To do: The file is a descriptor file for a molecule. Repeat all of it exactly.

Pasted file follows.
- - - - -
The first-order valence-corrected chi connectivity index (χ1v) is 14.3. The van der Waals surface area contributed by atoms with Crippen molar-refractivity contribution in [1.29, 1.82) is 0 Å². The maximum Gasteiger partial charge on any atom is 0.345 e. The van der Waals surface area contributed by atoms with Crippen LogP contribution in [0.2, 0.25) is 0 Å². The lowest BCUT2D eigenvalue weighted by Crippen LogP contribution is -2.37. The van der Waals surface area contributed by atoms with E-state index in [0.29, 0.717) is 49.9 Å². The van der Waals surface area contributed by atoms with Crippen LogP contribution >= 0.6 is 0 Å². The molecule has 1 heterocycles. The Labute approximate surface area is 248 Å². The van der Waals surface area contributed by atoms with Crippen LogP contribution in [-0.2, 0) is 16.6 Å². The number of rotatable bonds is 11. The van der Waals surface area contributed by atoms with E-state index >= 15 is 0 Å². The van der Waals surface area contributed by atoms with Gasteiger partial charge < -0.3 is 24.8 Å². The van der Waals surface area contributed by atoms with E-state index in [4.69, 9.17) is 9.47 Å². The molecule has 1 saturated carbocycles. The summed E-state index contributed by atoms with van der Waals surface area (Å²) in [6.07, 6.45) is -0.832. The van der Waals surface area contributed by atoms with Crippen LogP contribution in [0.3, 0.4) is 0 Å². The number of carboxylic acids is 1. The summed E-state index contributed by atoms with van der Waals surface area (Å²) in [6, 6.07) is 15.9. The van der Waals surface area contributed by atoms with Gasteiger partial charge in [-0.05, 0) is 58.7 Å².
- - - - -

The first-order valence-corrected chi connectivity index (χ1v) is 14.3. The van der Waals surface area contributed by atoms with Crippen molar-refractivity contribution in [1.29, 1.82) is 0 Å². The maximum Gasteiger partial charge on any atom is 0.345 e. The van der Waals surface area contributed by atoms with Crippen LogP contribution in [0.2, 0.25) is 0 Å². The lowest BCUT2D eigenvalue weighted by Crippen LogP contribution is -2.37. The van der Waals surface area contributed by atoms with E-state index in [0.29, 0.717) is 49.9 Å². The van der Waals surface area contributed by atoms with Crippen LogP contribution >= 0.6 is 0 Å². The molecule has 1 heterocycles. The Labute approximate surface area is 248 Å². The van der Waals surface area contributed by atoms with Crippen LogP contribution in [-0.2, 0) is 16.6 Å². The number of rotatable bonds is 11. The van der Waals surface area contributed by atoms with E-state index >= 15 is 0 Å². The van der Waals surface area contributed by atoms with Gasteiger partial charge < -0.3 is 24.8 Å². The van der Waals surface area contributed by atoms with E-state index in [4.69, 9.17) is 9.47 Å². The molecule has 1 saturated carbocycles. The summed E-state index contributed by atoms with van der Waals surface area (Å²) in [6.07, 6.45) is -0.832. The van der Waals surface area contributed by atoms with Crippen LogP contribution in [0.3, 0.4) is 0 Å². The number of carboxylic acids is 1. The summed E-state index contributed by atoms with van der Waals surface area (Å²) in [6, 6.07) is 15.9. The van der Waals surface area contributed by atoms with Gasteiger partial charge in [-0.05, 0) is 58.7 Å².